For several months in high school, my friend Beverly was driving around with a present for a guy named Don Moore in the trunk of her car.
Apparently her brother had bought this present for Don Moore, who was maybe a friend of his or at least someone he knew, and had asked Beverly to give it to Don Moore. I’m not even sure Beverly knew Don Moore all that well but she told me that according to her brother (who was in college in Boston) she would be more likely to run into Don Moore than he would. You tended not to question Beverly’s brother all that much about things because you could never really get a straight answer.
Anyway, the present for Don Moore remained in the trunk of Beverly’s car, the way these things do.
On the night of our senior prom, Beverly’s car was broken into. Among the items stolen: her wallet, a bunch of cassette tapes, and the present for Don Moore.
For some reason, though really it’s probably obvious, I became a bit obsessed by the break-in and the subsequent loss of the present for Don Moore.
We naturally wondered if it was Don Moore himself who had orchestrated the break-in. By the time Beverly’s brother had heard about it, he could no longer remember what the present was anymore (or so he claimed).
I never forgot about it though. In fact, I thought of it for years. (Hilariously, as was typical of Beverly’s brother, many years later, right before his ten-year high school reunion, he told Beverly that Don Moore was going to be there and he was going to want to know where his present was.)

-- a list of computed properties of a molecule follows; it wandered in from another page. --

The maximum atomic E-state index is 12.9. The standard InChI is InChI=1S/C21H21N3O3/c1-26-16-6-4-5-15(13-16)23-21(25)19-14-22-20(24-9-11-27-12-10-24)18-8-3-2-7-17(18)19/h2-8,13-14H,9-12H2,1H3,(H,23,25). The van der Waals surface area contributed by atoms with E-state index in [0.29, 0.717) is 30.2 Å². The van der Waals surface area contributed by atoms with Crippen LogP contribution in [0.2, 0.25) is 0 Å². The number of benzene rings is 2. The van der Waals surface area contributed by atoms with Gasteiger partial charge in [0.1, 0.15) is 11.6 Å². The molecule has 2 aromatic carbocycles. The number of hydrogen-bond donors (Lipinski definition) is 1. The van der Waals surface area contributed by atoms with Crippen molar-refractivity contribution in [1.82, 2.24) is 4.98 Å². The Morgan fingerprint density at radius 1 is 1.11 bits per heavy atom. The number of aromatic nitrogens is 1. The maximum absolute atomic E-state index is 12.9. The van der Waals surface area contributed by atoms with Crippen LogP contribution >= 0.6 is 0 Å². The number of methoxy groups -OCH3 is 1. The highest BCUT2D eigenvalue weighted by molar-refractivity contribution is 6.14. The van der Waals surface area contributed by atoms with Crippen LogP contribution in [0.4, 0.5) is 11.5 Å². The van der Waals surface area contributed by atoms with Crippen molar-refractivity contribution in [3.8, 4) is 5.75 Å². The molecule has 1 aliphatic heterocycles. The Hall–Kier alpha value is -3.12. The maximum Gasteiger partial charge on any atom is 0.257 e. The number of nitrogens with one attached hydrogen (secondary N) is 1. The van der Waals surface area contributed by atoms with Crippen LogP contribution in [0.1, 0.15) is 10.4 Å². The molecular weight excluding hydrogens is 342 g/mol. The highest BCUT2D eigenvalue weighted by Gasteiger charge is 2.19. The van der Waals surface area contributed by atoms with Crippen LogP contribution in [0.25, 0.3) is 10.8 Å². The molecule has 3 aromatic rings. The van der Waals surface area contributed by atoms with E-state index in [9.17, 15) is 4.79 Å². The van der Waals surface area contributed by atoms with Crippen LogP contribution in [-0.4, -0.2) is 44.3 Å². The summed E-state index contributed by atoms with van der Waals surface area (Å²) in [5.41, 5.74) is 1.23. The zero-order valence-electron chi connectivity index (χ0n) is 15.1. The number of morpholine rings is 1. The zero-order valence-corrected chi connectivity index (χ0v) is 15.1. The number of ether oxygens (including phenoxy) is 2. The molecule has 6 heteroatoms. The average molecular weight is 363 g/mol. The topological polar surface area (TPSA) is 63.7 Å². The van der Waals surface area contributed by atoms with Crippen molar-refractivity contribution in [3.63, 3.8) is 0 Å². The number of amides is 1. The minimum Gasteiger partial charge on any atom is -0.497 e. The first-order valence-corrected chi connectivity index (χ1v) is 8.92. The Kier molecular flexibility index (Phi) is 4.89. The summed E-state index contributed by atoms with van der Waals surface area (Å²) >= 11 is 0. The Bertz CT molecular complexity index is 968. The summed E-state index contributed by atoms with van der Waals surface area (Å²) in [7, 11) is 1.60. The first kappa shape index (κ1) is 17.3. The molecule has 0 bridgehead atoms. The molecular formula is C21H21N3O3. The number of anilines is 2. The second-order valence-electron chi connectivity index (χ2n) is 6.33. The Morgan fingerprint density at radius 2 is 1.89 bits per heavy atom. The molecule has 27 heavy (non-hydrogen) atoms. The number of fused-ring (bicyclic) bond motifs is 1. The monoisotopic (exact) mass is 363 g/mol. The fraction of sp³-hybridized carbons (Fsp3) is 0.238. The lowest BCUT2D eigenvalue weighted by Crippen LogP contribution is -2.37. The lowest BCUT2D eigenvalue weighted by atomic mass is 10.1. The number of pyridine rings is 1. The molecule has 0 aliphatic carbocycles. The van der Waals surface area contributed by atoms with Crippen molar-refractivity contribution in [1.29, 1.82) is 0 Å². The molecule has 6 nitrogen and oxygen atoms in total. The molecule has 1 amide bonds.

There was something about Don Moore’s present that made it the perfect plot device for a story, a story I could never seem to write. The big reveal, I thought, would be when Don Moore’s present would finally be discovered and its significance would tie everything together. Even the title sounded great: “The Present for Don Moore.”
Except I couldn’t imagine an object that could possibly tie everything together.
Then I considered the possibility that the present would never be revealed, but that the break-in and perhaps subsequent search for the present would be the important plot point, the point upon which the story would spin.
This too left me flummoxed.
Finally I came to realize that the story went like this: a forgotten present was left in the trunk of my friend’s car and then one day it was stolen. I would never know what the present was, or even, for that matter, who Don Moore was, but the idea of it, simply the possibility, would haunt me for years.
Sometimes you can come up with a great story out of the most mundane materials. But then sometimes, you can have great materials right in front of you, but the story never comes.
As for the person who stole Don Moore’s present? I hope at least he has a good story.